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Visiting the US - Customs Regulations for Nonresidents
» Introduction  
Guide Sections ...
  • Introduction
  • Your Exemptions
  • Personal Effects
  • Alcoholic Beverages
  • Tobacco Products
  • Vehicles
  • Household Effects
  • Professional Equipment
  • Gift Exemptions
  • Duty-Free Shops
  • Other Exemptions ...
  • Articles Free of Duty Under Trade Agreements
  • Articles Subject to Duty
  • Household Goods ...
  • Prohibited & Restricted
  • Visas
  • Sales Tax Questions
Customs declarations, Form 6059B, are distributed on vessels and planes and are available in the following languages: English, French, Spanish, German, Italian, Dutch, Portuguese, Polish, Japanese, Chinese, and Korean. Fill out your declaration before you arrive so you can speed your customs and immigration clearance. You must complete the information requested on the front of the declaration. You need not itemize things you brought with you for personal use--for example, clothing, toiletries, portable radios--if they are within the exemptions allowed for arriving nonresidents. You must, however, declare the value of any gifts, business articles, or items not for your own use that you have brought with you to the United States.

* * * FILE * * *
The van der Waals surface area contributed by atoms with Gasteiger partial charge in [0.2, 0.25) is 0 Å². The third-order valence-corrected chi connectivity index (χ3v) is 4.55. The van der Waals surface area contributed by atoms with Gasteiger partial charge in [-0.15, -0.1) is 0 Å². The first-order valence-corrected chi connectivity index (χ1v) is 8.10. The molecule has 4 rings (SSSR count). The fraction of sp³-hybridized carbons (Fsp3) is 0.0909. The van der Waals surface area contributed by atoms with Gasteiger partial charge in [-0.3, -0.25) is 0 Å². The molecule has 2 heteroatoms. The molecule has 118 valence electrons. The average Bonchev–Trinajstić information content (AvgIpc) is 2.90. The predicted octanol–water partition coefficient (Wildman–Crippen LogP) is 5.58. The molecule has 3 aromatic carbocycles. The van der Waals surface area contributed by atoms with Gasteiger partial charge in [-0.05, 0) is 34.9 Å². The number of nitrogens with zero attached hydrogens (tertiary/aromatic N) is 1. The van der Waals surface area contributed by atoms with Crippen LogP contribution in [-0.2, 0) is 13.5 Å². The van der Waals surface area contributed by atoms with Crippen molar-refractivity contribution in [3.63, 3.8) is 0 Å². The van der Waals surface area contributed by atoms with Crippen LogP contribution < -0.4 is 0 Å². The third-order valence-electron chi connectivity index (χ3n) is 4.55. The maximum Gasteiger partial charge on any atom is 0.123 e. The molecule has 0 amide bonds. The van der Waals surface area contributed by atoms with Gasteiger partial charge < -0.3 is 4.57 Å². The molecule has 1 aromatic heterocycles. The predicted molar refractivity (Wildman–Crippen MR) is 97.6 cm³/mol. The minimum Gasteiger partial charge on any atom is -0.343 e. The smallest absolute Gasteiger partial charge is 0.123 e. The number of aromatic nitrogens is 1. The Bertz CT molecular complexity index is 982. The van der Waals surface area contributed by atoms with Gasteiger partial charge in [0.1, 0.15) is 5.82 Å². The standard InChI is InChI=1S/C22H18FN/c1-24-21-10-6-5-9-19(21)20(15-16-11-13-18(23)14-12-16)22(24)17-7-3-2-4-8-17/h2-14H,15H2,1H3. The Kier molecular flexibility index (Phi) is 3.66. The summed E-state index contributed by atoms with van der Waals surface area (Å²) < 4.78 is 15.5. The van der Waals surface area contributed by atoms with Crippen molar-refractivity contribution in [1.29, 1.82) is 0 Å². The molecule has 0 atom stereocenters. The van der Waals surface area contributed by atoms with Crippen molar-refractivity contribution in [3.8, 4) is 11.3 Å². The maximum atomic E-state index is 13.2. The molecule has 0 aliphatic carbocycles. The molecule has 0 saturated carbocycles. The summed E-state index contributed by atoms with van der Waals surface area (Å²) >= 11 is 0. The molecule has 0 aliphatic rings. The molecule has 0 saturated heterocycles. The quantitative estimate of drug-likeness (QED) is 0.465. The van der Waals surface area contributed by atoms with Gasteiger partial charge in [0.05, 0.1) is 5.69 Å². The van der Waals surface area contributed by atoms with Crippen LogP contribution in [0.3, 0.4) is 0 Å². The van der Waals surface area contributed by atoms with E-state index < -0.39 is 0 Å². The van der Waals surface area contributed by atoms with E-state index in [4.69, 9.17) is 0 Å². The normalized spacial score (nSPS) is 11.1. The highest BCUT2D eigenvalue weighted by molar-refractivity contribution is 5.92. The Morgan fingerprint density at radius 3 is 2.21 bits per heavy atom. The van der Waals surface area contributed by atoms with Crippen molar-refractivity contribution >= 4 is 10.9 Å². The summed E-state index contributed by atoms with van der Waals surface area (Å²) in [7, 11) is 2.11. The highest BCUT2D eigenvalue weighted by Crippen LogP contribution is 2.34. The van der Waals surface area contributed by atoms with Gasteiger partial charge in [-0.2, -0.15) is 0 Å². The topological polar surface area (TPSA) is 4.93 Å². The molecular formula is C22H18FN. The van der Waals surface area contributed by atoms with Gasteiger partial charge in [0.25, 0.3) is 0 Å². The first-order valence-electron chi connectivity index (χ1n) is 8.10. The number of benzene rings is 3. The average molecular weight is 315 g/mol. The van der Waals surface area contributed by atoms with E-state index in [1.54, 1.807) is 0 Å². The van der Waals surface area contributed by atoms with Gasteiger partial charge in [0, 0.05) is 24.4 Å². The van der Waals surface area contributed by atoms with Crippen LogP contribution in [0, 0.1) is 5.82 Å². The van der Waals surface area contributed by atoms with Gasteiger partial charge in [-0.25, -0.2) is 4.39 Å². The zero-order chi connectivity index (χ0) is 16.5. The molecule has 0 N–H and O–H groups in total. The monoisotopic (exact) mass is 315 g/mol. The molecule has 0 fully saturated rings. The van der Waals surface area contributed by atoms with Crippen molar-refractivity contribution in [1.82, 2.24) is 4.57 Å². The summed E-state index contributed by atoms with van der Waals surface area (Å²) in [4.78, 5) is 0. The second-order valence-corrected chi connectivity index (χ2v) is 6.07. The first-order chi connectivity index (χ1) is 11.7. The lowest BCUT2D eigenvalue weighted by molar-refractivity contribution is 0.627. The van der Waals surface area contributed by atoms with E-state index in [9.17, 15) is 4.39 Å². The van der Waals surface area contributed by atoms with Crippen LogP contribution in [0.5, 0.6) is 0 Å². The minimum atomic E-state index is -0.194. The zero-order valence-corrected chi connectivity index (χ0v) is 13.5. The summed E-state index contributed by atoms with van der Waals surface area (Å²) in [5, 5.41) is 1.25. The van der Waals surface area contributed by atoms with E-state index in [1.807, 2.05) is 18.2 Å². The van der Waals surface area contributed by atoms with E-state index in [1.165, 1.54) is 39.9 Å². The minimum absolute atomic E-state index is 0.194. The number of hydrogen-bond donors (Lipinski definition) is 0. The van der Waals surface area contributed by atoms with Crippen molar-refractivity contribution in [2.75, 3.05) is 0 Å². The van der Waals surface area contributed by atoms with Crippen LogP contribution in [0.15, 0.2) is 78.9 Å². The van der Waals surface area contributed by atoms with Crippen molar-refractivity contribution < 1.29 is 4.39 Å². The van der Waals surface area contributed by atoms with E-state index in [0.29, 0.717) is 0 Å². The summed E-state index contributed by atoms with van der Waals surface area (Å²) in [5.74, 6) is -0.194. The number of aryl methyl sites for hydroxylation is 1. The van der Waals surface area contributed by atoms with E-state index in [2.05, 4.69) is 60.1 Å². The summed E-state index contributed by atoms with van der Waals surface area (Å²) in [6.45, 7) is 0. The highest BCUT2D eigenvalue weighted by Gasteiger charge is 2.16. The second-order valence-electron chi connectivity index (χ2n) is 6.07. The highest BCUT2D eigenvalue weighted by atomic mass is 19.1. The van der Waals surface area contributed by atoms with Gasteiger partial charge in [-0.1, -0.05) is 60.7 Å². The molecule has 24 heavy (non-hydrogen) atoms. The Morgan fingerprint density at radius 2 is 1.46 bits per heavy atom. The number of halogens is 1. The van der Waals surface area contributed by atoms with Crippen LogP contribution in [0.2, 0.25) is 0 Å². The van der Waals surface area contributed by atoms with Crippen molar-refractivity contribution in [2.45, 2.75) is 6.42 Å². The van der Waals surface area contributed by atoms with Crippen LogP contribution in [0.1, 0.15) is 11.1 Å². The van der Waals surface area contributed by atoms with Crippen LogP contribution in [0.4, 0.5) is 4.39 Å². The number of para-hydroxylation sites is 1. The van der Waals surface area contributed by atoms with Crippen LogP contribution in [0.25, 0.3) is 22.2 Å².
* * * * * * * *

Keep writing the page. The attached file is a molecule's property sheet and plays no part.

You may declare these articles orally at the time of your Customs inspection; the Customs inspector may, however, ask you to list them on the back of your declaration form. Persons arriving by land transportation will make an oral declaration if all the articles they brought are within the allowed exemptions.

Written Declaration
When making your written declaration, you must list all goods accompanying you other than your personal effects, along with their price or value. This includes gifts for other people, articles carried for someone else, articles for sale, and commercial samples. You need not list wearing apparel, articles of personal adornment, toiletries, and similar personal effects that you owned abroad and have brought for your own use.

The purchase price of articles you declare must be stated in U.S. dollars. If you don't know the price, say so. If the article was a gift, state the fair value, in U.S. Dollars, in the country where it was acquired. Misinformation can result in delays and even penalties.

Family Declaration
The head of a family may make a joint declaration for all members residing in the same household and traveling together to the United States.

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Data Source: US Customs Service.